We want your comments on early restoration projects proposed for the Gulf of Mexico following the 2010 Deepwater Horizon/BP oil spill. These efforts help get the area's natural resources back to normal faster.

BP has provided an unprecedented $1 billion for early restoration in the Gulf. This represents an initial step toward fulfilling its obligation to fund the complete restoration of natural resources impacted by the 2010 oil spill.

Latest NOAA Study Ties Deepwater Horizon Oil Spill to Spike in Gulf Dolphin Deaths

What has been causing the alarming increase in dead bottlenose dolphins along the northern Gulf of Mexico since the Deepwater Horizon oil spill?

Scientists have found even more evidence connecting these deaths to the same signs of illness found in animals exposed to petroleum products, as reported in the peer-reviewed online journal PLOS ONE.

Five Years After Deepwater Horizon Oil Spill, Gulf Research Reveals Oil Damages Fish Heart Development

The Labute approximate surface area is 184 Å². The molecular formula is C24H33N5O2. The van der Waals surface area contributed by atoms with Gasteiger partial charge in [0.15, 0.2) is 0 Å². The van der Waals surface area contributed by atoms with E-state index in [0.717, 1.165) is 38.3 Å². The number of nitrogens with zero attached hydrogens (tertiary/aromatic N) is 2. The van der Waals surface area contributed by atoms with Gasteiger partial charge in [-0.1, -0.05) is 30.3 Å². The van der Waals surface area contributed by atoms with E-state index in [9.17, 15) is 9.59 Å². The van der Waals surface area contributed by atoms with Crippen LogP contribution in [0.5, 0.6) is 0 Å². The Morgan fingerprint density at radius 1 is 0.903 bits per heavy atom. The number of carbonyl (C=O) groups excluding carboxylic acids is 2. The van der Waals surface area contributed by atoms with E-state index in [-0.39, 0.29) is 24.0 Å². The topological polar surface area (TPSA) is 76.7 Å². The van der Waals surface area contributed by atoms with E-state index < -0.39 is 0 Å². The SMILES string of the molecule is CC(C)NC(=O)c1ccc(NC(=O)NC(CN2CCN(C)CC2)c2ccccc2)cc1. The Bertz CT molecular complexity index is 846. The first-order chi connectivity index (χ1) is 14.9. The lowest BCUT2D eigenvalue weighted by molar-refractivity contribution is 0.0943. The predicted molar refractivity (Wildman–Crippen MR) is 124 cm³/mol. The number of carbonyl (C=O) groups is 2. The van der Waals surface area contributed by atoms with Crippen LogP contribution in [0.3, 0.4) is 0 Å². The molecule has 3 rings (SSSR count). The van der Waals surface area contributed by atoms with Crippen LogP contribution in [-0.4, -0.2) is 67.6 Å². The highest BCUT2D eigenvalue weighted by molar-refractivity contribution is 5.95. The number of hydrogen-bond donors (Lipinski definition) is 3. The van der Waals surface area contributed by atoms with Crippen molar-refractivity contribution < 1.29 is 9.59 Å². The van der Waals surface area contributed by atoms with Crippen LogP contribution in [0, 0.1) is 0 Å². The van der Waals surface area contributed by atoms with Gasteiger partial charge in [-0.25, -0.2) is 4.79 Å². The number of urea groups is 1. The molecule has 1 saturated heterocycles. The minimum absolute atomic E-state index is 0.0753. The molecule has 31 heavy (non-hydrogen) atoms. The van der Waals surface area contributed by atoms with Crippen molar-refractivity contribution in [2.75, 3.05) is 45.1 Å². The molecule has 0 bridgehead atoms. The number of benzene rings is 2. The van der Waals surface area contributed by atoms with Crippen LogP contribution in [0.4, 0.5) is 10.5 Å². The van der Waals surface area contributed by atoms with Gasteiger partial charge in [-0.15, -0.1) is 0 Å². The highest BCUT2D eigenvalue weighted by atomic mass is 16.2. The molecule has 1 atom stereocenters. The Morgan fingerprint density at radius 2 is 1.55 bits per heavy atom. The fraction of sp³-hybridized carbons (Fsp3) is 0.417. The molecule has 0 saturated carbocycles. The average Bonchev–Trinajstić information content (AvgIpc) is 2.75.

NOAA research following the Deepwater Horizon disaster in the northern Gulf of Mexico examined the potential for the spilled crude oil to damage the developing hearts of fish and thus impact fish populations and commercial fisheries.

Studies found that concentrations of crude oil measured in Gulf spawning habitats could cause cardiac-related deformities in species including bluefin and yellowfin tuna and mahi mahi.

Attempting to Answer One Question Over and Over Again: Where Will the Oil Go?

Five years after the Deepwater Horizon oil spill, we are looking at various topics related to the response, the Natural Resource Damage Assessment science, restoration efforts, and the future of the Gulf of Mexico.

First, take a look at the complex science behind answering what seems like a simple question during oil spills: Where will the oil go?

Summarizing Five Years of NOAA Research on the Impacts of the Deepwater Horizon Oil Spill on Dolphins

A number of studies to understand impacts on bottlenose dolphins have been conducted over the past five years since the Deepwater Horizon oil spill.